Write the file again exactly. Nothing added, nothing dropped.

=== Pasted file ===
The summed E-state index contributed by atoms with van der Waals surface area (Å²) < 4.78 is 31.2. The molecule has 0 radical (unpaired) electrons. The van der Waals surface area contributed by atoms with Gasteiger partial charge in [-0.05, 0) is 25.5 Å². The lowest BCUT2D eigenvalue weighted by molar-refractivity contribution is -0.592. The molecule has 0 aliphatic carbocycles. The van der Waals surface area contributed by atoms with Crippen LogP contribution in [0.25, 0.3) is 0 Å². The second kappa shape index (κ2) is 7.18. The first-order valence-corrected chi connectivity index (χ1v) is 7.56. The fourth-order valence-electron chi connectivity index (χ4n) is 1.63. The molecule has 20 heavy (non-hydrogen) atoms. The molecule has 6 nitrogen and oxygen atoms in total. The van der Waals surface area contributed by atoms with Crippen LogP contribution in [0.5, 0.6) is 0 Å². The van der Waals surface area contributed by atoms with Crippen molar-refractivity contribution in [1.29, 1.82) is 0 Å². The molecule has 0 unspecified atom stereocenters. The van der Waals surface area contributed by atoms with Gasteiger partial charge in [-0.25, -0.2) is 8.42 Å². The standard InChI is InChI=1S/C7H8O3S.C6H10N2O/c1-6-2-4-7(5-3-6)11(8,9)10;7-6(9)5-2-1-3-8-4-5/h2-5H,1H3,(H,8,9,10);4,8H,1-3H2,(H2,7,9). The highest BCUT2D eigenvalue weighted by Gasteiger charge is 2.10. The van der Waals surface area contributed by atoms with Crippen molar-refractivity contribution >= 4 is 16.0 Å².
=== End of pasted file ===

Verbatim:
The summed E-state index contributed by atoms with van der Waals surface area (Å²) < 4.78 is 31.2. The molecule has 0 radical (unpaired) electrons. The van der Waals surface area contributed by atoms with Gasteiger partial charge in [-0.05, 0) is 25.5 Å². The lowest BCUT2D eigenvalue weighted by molar-refractivity contribution is -0.592. The molecule has 0 aliphatic carbocycles. The van der Waals surface area contributed by atoms with Crippen LogP contribution in [0.25, 0.3) is 0 Å². The second kappa shape index (κ2) is 7.18. The first-order valence-corrected chi connectivity index (χ1v) is 7.56. The fourth-order valence-electron chi connectivity index (χ4n) is 1.63. The molecule has 20 heavy (non-hydrogen) atoms. The molecule has 6 nitrogen and oxygen atoms in total. The van der Waals surface area contributed by atoms with Crippen LogP contribution in [0.5, 0.6) is 0 Å². The van der Waals surface area contributed by atoms with Crippen molar-refractivity contribution in [1.29, 1.82) is 0 Å². The molecule has 0 unspecified atom stereocenters. The van der Waals surface area contributed by atoms with Gasteiger partial charge in [-0.25, -0.2) is 8.42 Å². The standard InChI is InChI=1S/C7H8O3S.C6H10N2O/c1-6-2-4-7(5-3-6)11(8,9)10;7-6(9)5-2-1-3-8-4-5/h2-5H,1H3,(H,8,9,10);4,8H,1-3H2,(H2,7,9). The highest BCUT2D eigenvalue weighted by Gasteiger charge is 2.10. The van der Waals surface area contributed by atoms with Crippen molar-refractivity contribution >= 4 is 16.0 Å².